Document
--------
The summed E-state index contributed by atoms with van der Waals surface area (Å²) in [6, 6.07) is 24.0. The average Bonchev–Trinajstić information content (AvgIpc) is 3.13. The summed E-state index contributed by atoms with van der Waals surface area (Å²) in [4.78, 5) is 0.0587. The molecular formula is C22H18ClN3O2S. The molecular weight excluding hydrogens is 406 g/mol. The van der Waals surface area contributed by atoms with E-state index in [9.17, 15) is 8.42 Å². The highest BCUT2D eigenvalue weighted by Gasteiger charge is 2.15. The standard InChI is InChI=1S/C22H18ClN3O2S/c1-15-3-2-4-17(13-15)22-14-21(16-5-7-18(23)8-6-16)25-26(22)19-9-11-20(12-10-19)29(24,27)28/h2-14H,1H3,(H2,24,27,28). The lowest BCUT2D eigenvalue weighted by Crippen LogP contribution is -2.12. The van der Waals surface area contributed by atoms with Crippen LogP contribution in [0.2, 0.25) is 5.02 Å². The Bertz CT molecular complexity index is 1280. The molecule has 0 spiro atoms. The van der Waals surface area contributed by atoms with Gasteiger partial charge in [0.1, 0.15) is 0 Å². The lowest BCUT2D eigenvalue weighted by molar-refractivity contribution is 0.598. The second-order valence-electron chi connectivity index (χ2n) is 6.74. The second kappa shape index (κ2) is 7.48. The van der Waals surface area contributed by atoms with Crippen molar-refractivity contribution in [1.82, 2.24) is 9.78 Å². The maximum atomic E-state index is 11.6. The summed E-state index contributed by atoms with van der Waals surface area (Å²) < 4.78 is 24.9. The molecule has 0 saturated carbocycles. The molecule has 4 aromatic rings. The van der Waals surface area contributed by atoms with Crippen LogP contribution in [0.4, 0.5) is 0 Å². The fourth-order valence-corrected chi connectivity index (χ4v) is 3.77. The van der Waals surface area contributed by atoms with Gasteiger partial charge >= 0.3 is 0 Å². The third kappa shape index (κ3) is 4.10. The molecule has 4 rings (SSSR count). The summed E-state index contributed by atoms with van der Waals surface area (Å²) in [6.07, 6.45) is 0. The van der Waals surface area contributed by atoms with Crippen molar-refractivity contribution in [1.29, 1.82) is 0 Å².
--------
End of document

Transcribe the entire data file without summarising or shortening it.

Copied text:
The summed E-state index contributed by atoms with van der Waals surface area (Å²) in [6, 6.07) is 24.0. The average Bonchev–Trinajstić information content (AvgIpc) is 3.13. The summed E-state index contributed by atoms with van der Waals surface area (Å²) in [4.78, 5) is 0.0587. The molecular formula is C22H18ClN3O2S. The molecular weight excluding hydrogens is 406 g/mol. The van der Waals surface area contributed by atoms with E-state index in [9.17, 15) is 8.42 Å². The highest BCUT2D eigenvalue weighted by Gasteiger charge is 2.15. The standard InChI is InChI=1S/C22H18ClN3O2S/c1-15-3-2-4-17(13-15)22-14-21(16-5-7-18(23)8-6-16)25-26(22)19-9-11-20(12-10-19)29(24,27)28/h2-14H,1H3,(H2,24,27,28). The lowest BCUT2D eigenvalue weighted by Crippen LogP contribution is -2.12. The van der Waals surface area contributed by atoms with Crippen LogP contribution in [0.2, 0.25) is 5.02 Å². The Bertz CT molecular complexity index is 1280. The molecule has 0 spiro atoms. The van der Waals surface area contributed by atoms with Gasteiger partial charge in [0.1, 0.15) is 0 Å². The lowest BCUT2D eigenvalue weighted by molar-refractivity contribution is 0.598. The second-order valence-electron chi connectivity index (χ2n) is 6.74. The second kappa shape index (κ2) is 7.48. The van der Waals surface area contributed by atoms with Crippen molar-refractivity contribution in [1.82, 2.24) is 9.78 Å². The maximum atomic E-state index is 11.6. The summed E-state index contributed by atoms with van der Waals surface area (Å²) < 4.78 is 24.9. The molecule has 0 saturated carbocycles. The molecule has 4 aromatic rings. The van der Waals surface area contributed by atoms with Crippen LogP contribution in [0.4, 0.5) is 0 Å². The fourth-order valence-corrected chi connectivity index (χ4v) is 3.77. The van der Waals surface area contributed by atoms with Gasteiger partial charge >= 0.3 is 0 Å². The third kappa shape index (κ3) is 4.10. The molecule has 4 rings (SSSR count). The summed E-state index contributed by atoms with van der Waals surface area (Å²) in [6.07, 6.45) is 0. The van der Waals surface area contributed by atoms with Crippen molar-refractivity contribution in [1.29, 1.82) is 0 Å².